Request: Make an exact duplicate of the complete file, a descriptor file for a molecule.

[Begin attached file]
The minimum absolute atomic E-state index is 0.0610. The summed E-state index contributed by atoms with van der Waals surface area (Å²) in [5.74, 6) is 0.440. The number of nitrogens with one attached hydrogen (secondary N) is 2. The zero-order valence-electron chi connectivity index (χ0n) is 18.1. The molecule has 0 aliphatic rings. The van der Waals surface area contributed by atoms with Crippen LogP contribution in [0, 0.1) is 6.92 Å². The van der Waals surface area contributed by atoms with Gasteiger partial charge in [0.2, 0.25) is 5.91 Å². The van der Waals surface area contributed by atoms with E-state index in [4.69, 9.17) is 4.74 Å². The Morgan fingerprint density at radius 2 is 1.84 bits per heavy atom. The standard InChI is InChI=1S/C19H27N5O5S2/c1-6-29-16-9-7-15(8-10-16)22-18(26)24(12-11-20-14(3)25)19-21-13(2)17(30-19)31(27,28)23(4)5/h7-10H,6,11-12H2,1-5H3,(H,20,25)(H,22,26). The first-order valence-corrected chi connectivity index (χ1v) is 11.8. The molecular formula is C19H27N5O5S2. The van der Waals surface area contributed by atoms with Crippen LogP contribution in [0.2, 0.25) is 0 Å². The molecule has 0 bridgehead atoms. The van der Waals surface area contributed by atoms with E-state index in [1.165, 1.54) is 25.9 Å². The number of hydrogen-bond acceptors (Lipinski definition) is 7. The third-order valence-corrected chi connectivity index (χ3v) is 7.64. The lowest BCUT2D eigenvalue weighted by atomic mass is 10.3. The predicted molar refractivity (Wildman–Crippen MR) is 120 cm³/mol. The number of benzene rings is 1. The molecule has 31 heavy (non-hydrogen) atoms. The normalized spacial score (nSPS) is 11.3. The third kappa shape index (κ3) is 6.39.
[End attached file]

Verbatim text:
The minimum absolute atomic E-state index is 0.0610. The summed E-state index contributed by atoms with van der Waals surface area (Å²) in [5.74, 6) is 0.440. The number of nitrogens with one attached hydrogen (secondary N) is 2. The zero-order valence-electron chi connectivity index (χ0n) is 18.1. The molecule has 0 aliphatic rings. The van der Waals surface area contributed by atoms with Crippen LogP contribution in [0, 0.1) is 6.92 Å². The van der Waals surface area contributed by atoms with Gasteiger partial charge in [0.2, 0.25) is 5.91 Å². The van der Waals surface area contributed by atoms with E-state index in [4.69, 9.17) is 4.74 Å². The Morgan fingerprint density at radius 2 is 1.84 bits per heavy atom. The standard InChI is InChI=1S/C19H27N5O5S2/c1-6-29-16-9-7-15(8-10-16)22-18(26)24(12-11-20-14(3)25)19-21-13(2)17(30-19)31(27,28)23(4)5/h7-10H,6,11-12H2,1-5H3,(H,20,25)(H,22,26). The first-order valence-corrected chi connectivity index (χ1v) is 11.8. The molecular formula is C19H27N5O5S2. The van der Waals surface area contributed by atoms with Crippen LogP contribution in [0.2, 0.25) is 0 Å². The molecule has 0 bridgehead atoms. The van der Waals surface area contributed by atoms with E-state index in [1.165, 1.54) is 25.9 Å². The number of hydrogen-bond acceptors (Lipinski definition) is 7. The third-order valence-corrected chi connectivity index (χ3v) is 7.64. The lowest BCUT2D eigenvalue weighted by atomic mass is 10.3. The predicted molar refractivity (Wildman–Crippen MR) is 120 cm³/mol. The number of benzene rings is 1. The molecule has 31 heavy (non-hydrogen) atoms. The normalized spacial score (nSPS) is 11.3. The third kappa shape index (κ3) is 6.39.